First ASAP In-Person Meeting
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First ASAP In-Person Meeting

Author(s)
  • Maggie Kuhl

    Michael J. Fox Foundation | USA

    Maggie is Vice President of Research Communications at The Michael J. Fox Foundation for Parkinson’s Research. Before joining the Foundation in 2013, she worked in communications at the National Human Genome Research Institute, part of the National Institutes of Health (NIH), and at the NIH Clinical Center.  

It was a reunion for some and a first union for many as members of ASAP’s Collaborative Research Network (CRN) gathered for their inaugural in-person meeting in early April. Teams that have built and begun complex research projects through Zoom calls now were together in the Bahamas to discuss their methods and aims face-to-face with each other and other network members.

The goal was connection and collaboration. The meeting did not disappoint.

The nearly 200 attendees representing all 35 CRN teams wasted no time getting down to the business of the week. While waiting for the hotel shuttle from the airport, the world’s leading basic scientists started debating disease-implicated pathways. On panels and in breakout sessions, even in line for the buffet lunch, attendees were sharing and collecting strategies to advance the field’s understanding of Parkinson’s etiology and pathology.

The formal program presented many opportunities for conversation and debate around the focus and process of Parkinson’s basic science. Echoing ASAP’s mission, the meeting aimed to encourage collaboration, generation and use of research-enabling resources, and data sharing.

Collaboration

“The hope, the dream, is to reinforce not just the interactions but the collaborations that are the basis of this effort … It’s through this collaboration that we feel key breakthroughs will come that lead inevitably to cures or treatments for this disease,” said ASAP Scientific Director Randy Schekman, PhD, in kicking off the first day of sessions.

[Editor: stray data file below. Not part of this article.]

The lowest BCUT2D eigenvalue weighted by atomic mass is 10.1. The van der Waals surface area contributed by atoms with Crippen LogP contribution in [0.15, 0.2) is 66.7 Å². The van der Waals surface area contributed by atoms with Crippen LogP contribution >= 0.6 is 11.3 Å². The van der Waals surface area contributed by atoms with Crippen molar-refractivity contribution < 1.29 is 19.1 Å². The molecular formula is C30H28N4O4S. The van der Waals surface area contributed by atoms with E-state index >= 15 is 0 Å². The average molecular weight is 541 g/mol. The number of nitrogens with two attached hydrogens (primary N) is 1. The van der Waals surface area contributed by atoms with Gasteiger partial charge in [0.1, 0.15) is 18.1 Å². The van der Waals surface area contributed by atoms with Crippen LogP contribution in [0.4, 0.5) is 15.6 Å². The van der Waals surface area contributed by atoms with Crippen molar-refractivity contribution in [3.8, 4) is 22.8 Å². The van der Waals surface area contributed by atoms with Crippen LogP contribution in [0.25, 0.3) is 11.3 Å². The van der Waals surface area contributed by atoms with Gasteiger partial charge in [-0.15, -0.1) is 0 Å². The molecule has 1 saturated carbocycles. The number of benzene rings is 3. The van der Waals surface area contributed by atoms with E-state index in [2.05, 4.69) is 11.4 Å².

Through 10 panels and presentations, attendees heard from scientific leaders on the framework for ASAP, general understanding of Parkinson’s pathology, and the evolution from target discovery to drug development. Most collaboration came, though, in the more than 25 breakout and workshop sessions where attendees kept the microphone runners busy with many raised hands and passionate back-and-forths.

In a post-event survey, 100 percent of respondents reported meeting someone they had never met. Ninety-four percent identified a potential collaboration, and 78 percent will reshape some of their own research based on learnings or connections from the meeting.

Resources and Data Sharing

Representatives from ASAP resource programs — Global Parkinson’s Genetics Program, Parkinson’s Progression Markers Initiative and iPSC Neurodegenerative Disease Initaitive — were present at the meeting, as well. Attendees learned of the data and biosamples from these programs available to them and debated the best analyses for limited resources such as brain tissue. They also discussed and elevated to ASAP leadership some of the challenges and needs around the unprecendented open protocol and data sharing mandated by the CRN such as legal consult on intellectual property protections.

After a week of powerful conversations, meeting attendees dispersed to their corners of the world ready to keep the momentum flowing, undoubtedly invigorated from their time together.